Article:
Ventoux is the story of two cyclists, one forbidding mountain and a potent rivalry. You don’t have to be a fan of Lance Armstrong or Marco Pantani to find the tale arresting. It’s a devastating study – enough to leave anyone reeling – about the risk of putting a competitive streak in the public eye.

Ventoux is a candid documentation of rivalry as both a fuel and a poison.

Mont Ventoux is the most fearsome leg of the Tour de France and in 2000 it was the site of a historic race between Armstrong and Pantani. 2Magpies recreate the race by replaying genuine commentary and playing video footage of the uphill route.

Sometimes these videos go on for a little too long. Since the makers themselves struggled up the extremely steep mountain to capture the footage, they are (perhaps understandably) attached to it. However, as we learn more about the two sportsmen, their desire to succeed becomes so tangible that the video interludes become tense.

2Magpies use their Summerhall venue well. It’s a stark debating room with curved seating at a sheer gradient which befits a tale of gruelling uphill struggle. Props consist of two bikes and some cooling boxes, all used imaginatively although sometimes causing clumsy transitions.

Subjects ranging from cancer to cocaine and suicide are dealt with in the dry manner of a documentary voice over. There’s no need for florid language or melodrama when the story is bound up in the sublime power of the natural world. “At the top of Ventoux,” Andy Routledge’s Armstrong tells us, “you can’t breathe.” Delivery is crisp, clear and serious – the perfect handling of verbatim material.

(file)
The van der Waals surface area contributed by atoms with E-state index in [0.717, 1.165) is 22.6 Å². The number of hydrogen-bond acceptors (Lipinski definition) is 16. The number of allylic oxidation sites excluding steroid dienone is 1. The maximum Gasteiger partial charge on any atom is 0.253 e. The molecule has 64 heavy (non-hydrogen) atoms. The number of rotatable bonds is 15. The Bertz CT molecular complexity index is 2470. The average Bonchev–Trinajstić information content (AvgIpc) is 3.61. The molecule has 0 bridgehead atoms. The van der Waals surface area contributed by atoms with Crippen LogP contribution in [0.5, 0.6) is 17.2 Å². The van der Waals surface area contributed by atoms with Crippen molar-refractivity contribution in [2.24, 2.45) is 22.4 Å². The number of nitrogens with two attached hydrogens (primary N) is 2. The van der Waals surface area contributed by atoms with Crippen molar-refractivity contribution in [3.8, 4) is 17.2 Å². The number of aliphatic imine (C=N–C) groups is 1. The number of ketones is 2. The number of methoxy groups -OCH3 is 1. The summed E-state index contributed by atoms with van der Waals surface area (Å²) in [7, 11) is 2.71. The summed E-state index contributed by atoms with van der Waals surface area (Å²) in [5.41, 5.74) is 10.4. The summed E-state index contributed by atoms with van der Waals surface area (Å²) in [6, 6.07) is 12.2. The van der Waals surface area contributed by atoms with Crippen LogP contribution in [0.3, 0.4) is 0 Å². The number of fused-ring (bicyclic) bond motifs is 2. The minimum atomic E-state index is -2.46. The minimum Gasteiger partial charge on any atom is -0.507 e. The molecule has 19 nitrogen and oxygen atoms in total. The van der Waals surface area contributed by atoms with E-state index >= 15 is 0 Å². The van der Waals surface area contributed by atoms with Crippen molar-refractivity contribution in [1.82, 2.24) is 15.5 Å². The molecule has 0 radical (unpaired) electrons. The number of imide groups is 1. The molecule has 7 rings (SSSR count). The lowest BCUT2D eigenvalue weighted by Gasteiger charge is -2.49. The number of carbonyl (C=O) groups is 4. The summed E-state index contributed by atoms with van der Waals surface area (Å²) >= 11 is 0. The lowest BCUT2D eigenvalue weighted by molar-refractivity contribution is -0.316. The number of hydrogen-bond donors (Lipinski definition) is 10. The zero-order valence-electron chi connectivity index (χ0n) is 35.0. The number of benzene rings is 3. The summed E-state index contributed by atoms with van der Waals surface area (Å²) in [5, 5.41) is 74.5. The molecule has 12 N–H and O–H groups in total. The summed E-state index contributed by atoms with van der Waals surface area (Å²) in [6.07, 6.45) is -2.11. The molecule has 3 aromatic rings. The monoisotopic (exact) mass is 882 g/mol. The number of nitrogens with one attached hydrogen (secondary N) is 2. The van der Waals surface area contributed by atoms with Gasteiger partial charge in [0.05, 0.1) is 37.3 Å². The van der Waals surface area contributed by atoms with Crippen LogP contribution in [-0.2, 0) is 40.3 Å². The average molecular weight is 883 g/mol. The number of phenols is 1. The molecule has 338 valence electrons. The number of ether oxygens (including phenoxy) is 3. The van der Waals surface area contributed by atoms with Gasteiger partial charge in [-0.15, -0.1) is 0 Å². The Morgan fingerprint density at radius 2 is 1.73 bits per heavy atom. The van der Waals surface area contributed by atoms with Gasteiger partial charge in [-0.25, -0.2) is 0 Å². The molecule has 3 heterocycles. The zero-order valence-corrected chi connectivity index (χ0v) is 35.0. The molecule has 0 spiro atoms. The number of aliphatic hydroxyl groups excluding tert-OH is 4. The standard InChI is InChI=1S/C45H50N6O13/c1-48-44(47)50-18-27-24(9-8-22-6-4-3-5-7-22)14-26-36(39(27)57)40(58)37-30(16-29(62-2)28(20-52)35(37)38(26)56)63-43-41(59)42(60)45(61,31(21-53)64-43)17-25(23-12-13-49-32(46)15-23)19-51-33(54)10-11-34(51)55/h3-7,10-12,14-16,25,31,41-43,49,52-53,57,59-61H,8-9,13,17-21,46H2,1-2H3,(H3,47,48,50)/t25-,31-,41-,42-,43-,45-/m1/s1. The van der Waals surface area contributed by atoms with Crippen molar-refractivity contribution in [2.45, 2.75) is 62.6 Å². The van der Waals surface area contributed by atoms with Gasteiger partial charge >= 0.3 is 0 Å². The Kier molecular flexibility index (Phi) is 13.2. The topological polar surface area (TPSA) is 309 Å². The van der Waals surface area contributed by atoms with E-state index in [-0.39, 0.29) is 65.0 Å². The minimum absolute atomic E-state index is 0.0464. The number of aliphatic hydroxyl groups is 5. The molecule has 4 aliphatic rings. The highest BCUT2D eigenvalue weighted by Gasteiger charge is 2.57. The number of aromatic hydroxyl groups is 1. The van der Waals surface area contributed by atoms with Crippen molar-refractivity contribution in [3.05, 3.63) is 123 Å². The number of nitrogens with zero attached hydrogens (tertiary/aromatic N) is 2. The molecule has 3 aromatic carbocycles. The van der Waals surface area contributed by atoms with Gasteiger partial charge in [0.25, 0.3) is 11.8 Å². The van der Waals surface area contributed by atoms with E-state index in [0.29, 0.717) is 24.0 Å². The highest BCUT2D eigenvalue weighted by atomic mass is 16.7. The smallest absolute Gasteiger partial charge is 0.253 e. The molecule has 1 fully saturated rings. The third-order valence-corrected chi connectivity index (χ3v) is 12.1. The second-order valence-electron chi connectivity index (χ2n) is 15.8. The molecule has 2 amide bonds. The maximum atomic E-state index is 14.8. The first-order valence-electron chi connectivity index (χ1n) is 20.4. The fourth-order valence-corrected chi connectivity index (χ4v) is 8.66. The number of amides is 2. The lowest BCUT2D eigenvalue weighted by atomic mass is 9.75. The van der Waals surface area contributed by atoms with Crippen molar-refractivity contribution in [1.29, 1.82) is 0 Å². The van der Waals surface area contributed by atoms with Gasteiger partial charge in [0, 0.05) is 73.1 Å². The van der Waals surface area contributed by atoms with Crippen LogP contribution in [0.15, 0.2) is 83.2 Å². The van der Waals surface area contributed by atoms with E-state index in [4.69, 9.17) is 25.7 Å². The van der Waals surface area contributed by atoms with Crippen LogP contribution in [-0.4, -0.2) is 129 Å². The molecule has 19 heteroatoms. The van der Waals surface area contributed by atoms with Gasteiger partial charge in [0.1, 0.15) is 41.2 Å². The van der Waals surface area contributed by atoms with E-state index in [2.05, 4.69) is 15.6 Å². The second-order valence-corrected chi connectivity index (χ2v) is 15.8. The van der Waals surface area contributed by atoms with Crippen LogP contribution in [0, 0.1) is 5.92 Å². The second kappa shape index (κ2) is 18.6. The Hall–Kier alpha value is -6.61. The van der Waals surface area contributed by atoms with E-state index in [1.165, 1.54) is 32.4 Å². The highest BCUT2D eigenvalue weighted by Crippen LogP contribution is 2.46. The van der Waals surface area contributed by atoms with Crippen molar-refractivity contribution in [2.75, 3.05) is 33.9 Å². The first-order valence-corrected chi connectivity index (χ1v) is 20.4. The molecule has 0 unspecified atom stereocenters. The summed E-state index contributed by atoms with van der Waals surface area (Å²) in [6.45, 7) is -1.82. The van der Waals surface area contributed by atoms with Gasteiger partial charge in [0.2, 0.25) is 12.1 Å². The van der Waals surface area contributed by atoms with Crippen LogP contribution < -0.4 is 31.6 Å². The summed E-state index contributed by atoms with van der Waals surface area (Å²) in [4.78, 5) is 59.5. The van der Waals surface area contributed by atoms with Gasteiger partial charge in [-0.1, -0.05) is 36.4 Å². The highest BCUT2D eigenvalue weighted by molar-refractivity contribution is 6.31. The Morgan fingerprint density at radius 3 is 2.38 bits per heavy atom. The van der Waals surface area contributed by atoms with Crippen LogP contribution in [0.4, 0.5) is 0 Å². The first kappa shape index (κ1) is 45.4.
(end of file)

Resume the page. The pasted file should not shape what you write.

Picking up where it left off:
Routledge gets Armstrong’s “killer mentality” just right, and Tom Barnes gives a sensitive portrayal of Pantani’s hot-headed but fragile character. Both actors work well together to portray a complex, competitive relationship. At its most innocuous, the relationship is petulant. At its worst, it is mutually destructive in an irreparable way.

The show also portrays what it’s like to be at the capricious hands of the media. One memorable sequence holds up a self-aggrandising Armstrong promoting his Livestrong campaign against a self-pitying Pantani admitting defeat.

Eventually both sportsmen spiral out of control and fall prey to the “witch hunt” that is the media. Ventoux is a candid documentation of rivalry as both a fuel and a poison.

Reviews by Beth Ryan





Gilded Balloon


Pleasance Courtyard

Boxed In




The Blurb

Ventoux is the most fearsome mountain encountered on the Tour de France. It is also the story of Lance Armstrong and Marco Pantani – whose drug-fuelled race there in 2000 was the greatest cycling had ever seen. Ventoux charts the parallel lives of these champions who overcame great adversity in tandem, and the mountain that cast them in opposing directions. Join 2Magpies as they restage the race using breathtaking video accompaniment and a pair of road bikes, asking the question – how far will we go to succeed?